Age, aging and labor—consequences for individuals and institutions
© Institut für Arbeitsmarkt- und Berufsforschung 2011
Published: 11 October 2011
Many advanced Western countries have been and will be facing both aging and shrinking populations in the decades to come. The challenges resulting from this demographic change for the labor market, the educational system and the welfare state are serious. However, they do not have to lead into a deep and inevitable crisis if political decision-makers, firms, society and individuals alike are willing to undertake the necessary changes. It is essential to start the necessary transformations now! In particular, institutions, working conditions and individual behavior need to be adjusted in order to keep elderly workers longer fit and healthy and to improve work/life balance over the life course. As a consequence, this empowers people to stay in employment longer than previously. This includes that traditional strategies of excluding older persons from further working and training are abandoned. In general, the one-sided negative view of the aging process has to be reconsidered.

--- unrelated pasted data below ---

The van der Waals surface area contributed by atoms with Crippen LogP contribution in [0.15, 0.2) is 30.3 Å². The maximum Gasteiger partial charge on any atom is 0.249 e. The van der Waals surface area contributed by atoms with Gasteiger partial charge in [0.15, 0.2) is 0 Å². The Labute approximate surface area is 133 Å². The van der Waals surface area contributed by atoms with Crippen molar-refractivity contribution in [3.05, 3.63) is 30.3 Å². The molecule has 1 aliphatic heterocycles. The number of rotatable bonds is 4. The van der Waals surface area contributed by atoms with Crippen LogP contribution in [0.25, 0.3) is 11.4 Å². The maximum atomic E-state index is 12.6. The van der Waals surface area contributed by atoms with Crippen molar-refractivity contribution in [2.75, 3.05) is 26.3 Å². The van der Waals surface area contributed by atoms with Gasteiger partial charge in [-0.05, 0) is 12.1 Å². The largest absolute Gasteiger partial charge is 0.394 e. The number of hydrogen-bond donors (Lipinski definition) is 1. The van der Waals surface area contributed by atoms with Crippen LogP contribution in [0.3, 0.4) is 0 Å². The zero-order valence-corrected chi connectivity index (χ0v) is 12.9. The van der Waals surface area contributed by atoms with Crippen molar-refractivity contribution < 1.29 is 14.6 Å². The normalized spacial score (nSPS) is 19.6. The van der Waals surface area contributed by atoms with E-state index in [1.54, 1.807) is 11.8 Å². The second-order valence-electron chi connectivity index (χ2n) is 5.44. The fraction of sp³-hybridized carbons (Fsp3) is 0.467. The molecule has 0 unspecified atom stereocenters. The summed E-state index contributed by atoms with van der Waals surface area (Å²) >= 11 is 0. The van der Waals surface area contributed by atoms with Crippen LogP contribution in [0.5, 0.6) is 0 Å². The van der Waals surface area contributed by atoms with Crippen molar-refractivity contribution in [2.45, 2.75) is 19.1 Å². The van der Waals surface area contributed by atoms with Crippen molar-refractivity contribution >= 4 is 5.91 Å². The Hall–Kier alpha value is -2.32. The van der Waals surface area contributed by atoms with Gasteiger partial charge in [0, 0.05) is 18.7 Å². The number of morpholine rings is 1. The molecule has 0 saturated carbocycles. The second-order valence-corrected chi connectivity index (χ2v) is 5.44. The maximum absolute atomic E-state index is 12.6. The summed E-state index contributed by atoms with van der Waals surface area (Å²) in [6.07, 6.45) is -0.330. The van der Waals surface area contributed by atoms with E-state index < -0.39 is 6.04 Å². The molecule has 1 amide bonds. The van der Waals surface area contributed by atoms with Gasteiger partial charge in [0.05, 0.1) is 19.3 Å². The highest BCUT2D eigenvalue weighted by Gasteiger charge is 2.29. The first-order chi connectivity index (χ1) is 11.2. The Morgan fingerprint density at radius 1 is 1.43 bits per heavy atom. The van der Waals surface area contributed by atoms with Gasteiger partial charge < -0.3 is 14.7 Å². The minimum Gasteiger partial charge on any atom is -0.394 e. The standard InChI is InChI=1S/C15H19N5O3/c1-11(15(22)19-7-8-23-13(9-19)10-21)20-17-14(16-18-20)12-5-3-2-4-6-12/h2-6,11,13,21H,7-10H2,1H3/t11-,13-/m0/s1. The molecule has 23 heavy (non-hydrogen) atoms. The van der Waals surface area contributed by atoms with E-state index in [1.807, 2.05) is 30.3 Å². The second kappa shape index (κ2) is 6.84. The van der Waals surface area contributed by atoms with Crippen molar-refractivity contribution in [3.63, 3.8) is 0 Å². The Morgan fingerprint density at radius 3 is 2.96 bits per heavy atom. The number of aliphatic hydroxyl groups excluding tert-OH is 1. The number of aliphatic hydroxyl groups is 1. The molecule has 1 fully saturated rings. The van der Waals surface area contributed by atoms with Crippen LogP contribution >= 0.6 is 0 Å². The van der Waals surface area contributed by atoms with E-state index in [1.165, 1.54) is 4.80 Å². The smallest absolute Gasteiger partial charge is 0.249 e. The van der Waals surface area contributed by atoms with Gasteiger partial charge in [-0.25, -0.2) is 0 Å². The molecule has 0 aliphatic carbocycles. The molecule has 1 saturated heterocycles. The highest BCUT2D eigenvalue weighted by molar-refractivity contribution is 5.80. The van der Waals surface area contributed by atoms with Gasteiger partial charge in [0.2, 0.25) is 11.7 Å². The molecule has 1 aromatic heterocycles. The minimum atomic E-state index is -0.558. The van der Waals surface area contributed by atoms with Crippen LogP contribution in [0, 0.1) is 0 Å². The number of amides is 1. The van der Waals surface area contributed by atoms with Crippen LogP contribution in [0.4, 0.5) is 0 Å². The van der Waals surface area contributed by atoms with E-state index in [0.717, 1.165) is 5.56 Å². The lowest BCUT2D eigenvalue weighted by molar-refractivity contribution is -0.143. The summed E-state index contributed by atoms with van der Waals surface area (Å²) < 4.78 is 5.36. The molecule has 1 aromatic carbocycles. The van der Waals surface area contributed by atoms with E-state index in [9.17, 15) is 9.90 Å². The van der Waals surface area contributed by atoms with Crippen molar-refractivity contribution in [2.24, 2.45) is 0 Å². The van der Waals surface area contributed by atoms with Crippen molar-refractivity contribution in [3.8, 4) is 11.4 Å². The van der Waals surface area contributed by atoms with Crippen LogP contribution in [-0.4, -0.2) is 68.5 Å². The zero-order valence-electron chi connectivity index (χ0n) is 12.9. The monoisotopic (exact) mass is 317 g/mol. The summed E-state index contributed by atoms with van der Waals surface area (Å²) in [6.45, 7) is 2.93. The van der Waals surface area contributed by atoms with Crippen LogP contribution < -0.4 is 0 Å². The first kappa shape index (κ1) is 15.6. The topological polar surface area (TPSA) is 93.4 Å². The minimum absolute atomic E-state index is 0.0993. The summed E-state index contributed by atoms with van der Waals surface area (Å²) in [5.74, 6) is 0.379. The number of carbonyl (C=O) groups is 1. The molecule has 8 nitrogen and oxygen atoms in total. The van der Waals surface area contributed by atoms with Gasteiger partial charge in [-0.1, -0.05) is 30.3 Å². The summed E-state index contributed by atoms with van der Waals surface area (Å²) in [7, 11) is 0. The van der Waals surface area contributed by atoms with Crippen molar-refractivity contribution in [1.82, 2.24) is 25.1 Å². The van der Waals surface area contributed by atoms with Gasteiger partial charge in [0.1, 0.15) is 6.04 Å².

These were the guiding principles of the workshop “Age, aging and labor—consequences for individuals and institutions” that took place in April 2010 in Nuremberg and that was commonly hosted by the Institute for Employment Research (IAB) and the Jacobs Center on Lifelong Learning and Institutional Development of the Jacobs University Bremen. In addition, the workshop should lay the foundation for an interdisciplinary research network.